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Deep Vein Thrombosis Causes and Risks

Deep vein thrombosis (DVT) occurs when a blood clot forms in a vein deep inside a muscle in your body. It usually happens in legs, but can also develop in your arms, chest, or other areas of your body. And though DVT is not common, it can be dangerous. The blood clot can block your circulation or lodge in a blood vessel in your lungs, heart, or other area. The clot can cause severe organ damage and even death -- within hours.

Surgery and Deep Vein Thrombosis

These surgeries increase your risk for deep vein thrombosis:

These are some of the reasons why surgery can increase your DVT risk:

  • Tissue debris, protein, and fats may move into veins following surgery.
  • Vein walls can become damaged, which may also release substances that promote blood clotting.
  • Prolonged bed rest is common following surgery.

Other Causes of Deep Vein Thrombosis

Surgery isn't the only cause of deep vein thrombosis. Certain medical conditions or treatments may also increase your DVT risk. For starters, any condition that requires bed rest for more than three days increases your DVT risk. Other risk factors include:

  • An injury that reduces blood flow to part of your body, such as a broken hip or leg
  • Cancer, even during treatment
  • A previous history of deep vein thrombosis or pulmonary embolism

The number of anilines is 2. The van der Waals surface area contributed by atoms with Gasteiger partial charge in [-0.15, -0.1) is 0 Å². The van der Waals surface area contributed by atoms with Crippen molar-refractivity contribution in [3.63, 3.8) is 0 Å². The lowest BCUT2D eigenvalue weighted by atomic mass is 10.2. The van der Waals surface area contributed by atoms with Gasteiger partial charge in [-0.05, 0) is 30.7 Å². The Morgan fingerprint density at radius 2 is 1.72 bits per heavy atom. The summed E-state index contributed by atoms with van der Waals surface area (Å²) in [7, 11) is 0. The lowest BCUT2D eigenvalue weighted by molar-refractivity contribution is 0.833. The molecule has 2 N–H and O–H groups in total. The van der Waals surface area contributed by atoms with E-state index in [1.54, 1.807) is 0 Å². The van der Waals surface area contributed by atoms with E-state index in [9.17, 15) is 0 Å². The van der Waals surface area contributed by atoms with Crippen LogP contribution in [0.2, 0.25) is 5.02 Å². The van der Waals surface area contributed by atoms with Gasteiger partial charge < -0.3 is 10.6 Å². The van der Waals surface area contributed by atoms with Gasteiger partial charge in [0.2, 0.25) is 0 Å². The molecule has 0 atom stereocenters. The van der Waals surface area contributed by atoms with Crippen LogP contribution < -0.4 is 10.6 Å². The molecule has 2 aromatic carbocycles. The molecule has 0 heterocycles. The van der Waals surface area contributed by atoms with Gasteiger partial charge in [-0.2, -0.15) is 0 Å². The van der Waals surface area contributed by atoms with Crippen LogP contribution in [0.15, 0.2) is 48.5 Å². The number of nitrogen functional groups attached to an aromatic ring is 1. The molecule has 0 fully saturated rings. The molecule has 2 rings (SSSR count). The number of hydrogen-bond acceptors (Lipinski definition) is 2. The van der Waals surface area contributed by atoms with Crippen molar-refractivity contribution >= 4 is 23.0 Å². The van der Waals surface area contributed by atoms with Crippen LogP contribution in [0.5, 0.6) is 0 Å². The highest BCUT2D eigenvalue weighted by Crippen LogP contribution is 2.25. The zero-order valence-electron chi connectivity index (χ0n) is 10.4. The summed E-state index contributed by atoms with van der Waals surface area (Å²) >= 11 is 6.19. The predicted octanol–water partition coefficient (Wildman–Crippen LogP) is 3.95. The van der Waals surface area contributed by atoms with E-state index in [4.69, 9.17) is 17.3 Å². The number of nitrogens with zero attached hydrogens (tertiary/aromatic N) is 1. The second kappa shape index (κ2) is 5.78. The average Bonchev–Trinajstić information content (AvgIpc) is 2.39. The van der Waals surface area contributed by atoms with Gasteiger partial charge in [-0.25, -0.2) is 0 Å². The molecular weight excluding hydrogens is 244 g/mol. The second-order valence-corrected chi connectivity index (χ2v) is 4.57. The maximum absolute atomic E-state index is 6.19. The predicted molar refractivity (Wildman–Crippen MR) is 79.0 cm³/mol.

• An inherited condition that increases blood clotting
  • Paralysis from a spinal cord injury
  • Current use of hormone therapy, including that used for postmenopausal symptoms, especially in smokers
  • Pregnancy or having recently given birth, especially by C-section
  • Varicose veins, which are swollen, twisted, painful veins
  • A history of heart attack, stroke, or congestive heart failure
  • Inflammatory bowel disease

Lifestyle Factors That Cause Deep Vein Thrombosis

Your risk of deep vein thrombosis increases with age, especially after age 60. There are lifestyle factors that can also contribute:

Less Common Causes of Deep Vein Thrombosis

Although rare, deep vein thrombosis can occur in the upper body. Factors that can raise your risk of developing DVT in your upper body include:

  • Insertion of a long, thin, flexible tube (catheter) in an arm vein
  • Insertion of a pacemaker or implantable cardioverter defibrillator (ICD) for certain heart conditions
  • Cancer near a vein

WebMD Medical Reference

Reviewed by James Beckerman, MD, FACC on May 16, 2014
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